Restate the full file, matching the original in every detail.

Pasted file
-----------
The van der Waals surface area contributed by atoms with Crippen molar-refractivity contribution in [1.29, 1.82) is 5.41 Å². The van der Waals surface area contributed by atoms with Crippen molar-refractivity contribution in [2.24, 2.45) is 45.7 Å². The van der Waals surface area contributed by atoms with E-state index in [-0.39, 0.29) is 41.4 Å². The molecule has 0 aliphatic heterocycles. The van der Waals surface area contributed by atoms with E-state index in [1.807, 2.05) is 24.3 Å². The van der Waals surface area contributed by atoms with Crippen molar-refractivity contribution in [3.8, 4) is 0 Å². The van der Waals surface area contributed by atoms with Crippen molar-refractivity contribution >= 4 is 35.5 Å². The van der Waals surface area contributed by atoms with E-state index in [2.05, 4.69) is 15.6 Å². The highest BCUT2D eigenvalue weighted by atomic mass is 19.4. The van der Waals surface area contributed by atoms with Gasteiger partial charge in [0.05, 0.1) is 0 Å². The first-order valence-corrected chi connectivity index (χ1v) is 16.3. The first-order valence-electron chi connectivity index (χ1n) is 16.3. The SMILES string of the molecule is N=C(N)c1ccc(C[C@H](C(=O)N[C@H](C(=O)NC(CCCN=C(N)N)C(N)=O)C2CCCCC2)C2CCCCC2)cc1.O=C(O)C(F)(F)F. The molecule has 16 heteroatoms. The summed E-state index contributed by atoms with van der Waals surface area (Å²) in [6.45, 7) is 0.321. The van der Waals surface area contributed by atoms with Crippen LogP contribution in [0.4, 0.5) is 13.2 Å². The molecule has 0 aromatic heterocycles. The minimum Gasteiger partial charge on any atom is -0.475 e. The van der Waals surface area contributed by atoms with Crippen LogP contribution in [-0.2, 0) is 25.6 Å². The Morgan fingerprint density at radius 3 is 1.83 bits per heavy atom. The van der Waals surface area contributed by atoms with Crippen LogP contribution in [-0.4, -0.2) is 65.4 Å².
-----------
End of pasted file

The van der Waals surface area contributed by atoms with Crippen molar-refractivity contribution in [1.29, 1.82) is 5.41 Å². The van der Waals surface area contributed by atoms with Crippen molar-refractivity contribution in [2.24, 2.45) is 45.7 Å². The van der Waals surface area contributed by atoms with E-state index in [-0.39, 0.29) is 41.4 Å². The molecule has 0 aliphatic heterocycles. The van der Waals surface area contributed by atoms with E-state index in [1.807, 2.05) is 24.3 Å². The van der Waals surface area contributed by atoms with Crippen molar-refractivity contribution in [3.8, 4) is 0 Å². The van der Waals surface area contributed by atoms with Crippen molar-refractivity contribution >= 4 is 35.5 Å². The van der Waals surface area contributed by atoms with E-state index in [2.05, 4.69) is 15.6 Å². The highest BCUT2D eigenvalue weighted by atomic mass is 19.4. The van der Waals surface area contributed by atoms with Gasteiger partial charge in [0.05, 0.1) is 0 Å². The first-order valence-corrected chi connectivity index (χ1v) is 16.3. The first-order valence-electron chi connectivity index (χ1n) is 16.3. The SMILES string of the molecule is N=C(N)c1ccc(C[C@H](C(=O)N[C@H](C(=O)NC(CCCN=C(N)N)C(N)=O)C2CCCCC2)C2CCCCC2)cc1.O=C(O)C(F)(F)F. The molecule has 16 heteroatoms. The summed E-state index contributed by atoms with van der Waals surface area (Å²) in [6.45, 7) is 0.321. The van der Waals surface area contributed by atoms with Crippen LogP contribution in [0.4, 0.5) is 13.2 Å². The molecule has 0 aromatic heterocycles. The minimum Gasteiger partial charge on any atom is -0.475 e. The van der Waals surface area contributed by atoms with Crippen LogP contribution in [-0.2, 0) is 25.6 Å². The Morgan fingerprint density at radius 3 is 1.83 bits per heavy atom. The van der Waals surface area contributed by atoms with Crippen LogP contribution in [-0.4, -0.2) is 65.4 Å².